The Chinese city of Shanghai has announced its first deaths in a COVID-19 outbreak that has plunged the financial hub into a weeks-long lockdown and sparked widespread anger and rare protests.
In a statement on Monday, the city said three people infected with COVID-19 had died on the previous day.
All three were elderly people with underlying conditions.
They “deteriorated into severe cases after going into hospital, and died after all efforts to revive them proved ineffective,” the city said.
It added that two of the dead were women aged 89 and 91, while the third was a 91-year-old man.
The municipal health commission confirmed the deaths.
It also reported 22,248 domestic cases of COVID-19 on Monday.
While relatively low compared with other global outbreaks, the figures extend the pattern of recent weeks which has seen the city log tens of thousands of daily cases, most of which are asymptomatic.
In response, authorities have doubled down on Beijing’s longstanding zero-tolerance approach to the virus, vowing to persist with onerous curbs on movement and isolating anyone who tests positive – even if they show no signs of illness.
Residents in Shanghai – one of China’s wealthiest and most cosmopolitan cities – have chafed under the restrictions, with many complaining of food shortages, spartan quarantine conditions and heavy-handed enforcement.
Social media users ripped into authorities for the filmed killing of a pet corgi by a health worker and a now-softened policy of separating infected children from their virus-free parents.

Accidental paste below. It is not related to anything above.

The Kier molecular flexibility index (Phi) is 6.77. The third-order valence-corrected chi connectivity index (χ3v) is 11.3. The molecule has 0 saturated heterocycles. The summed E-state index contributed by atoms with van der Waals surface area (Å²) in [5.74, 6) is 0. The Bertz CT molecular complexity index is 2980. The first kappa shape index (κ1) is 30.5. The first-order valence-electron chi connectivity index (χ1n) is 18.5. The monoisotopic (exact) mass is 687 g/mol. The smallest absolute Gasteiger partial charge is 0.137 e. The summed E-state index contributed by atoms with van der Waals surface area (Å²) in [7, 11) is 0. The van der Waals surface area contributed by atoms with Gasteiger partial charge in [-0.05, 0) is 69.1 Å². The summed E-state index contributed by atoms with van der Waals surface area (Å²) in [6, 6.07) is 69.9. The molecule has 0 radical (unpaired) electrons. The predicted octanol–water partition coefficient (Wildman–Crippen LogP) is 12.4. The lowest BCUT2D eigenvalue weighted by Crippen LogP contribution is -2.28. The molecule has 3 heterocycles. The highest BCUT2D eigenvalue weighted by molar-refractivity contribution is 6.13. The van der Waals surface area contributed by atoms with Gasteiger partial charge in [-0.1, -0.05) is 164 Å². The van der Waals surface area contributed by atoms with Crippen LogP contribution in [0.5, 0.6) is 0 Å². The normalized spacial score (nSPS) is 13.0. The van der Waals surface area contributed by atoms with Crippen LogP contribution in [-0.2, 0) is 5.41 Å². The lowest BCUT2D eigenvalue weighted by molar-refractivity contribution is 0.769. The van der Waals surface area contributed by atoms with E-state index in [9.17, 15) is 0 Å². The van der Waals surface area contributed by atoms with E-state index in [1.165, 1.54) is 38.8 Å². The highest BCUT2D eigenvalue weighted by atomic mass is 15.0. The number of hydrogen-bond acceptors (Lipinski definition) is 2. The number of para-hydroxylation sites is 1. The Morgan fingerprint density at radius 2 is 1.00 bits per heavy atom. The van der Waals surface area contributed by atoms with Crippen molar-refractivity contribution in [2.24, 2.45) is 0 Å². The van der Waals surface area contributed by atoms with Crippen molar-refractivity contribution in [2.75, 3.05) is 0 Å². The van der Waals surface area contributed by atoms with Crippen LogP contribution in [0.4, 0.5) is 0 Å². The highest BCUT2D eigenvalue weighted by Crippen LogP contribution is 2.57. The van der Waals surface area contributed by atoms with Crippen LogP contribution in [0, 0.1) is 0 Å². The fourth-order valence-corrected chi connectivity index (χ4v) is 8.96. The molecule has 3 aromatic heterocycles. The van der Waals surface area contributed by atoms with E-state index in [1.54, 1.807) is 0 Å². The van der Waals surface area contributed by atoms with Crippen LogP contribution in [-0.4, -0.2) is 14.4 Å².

In a rare glimpse into the discontent, videos posted online last week showed some residents scuffling with hazmat-suited police ordering them to surrender their homes to patients.
Other footage and audio clips have indicated increasing desperation, including some showing people bursting through barricades demanding food.
Despite the blowback, China, where the coronavirus was first detected in late 2019, is sticking to its tried-and-tested zero-COVID policy of mass testing, travel restrictions and targeted lockdowns.
But the world’s most populous nation has recently struggled to contain outbreaks in multiple regions, largely driven by the fast-spreading Omicron variant.
The country last reported new COVID-19 deaths on March 19 – two people in the northeastern rust-belt province of Jilin – the first such deaths in more than a year.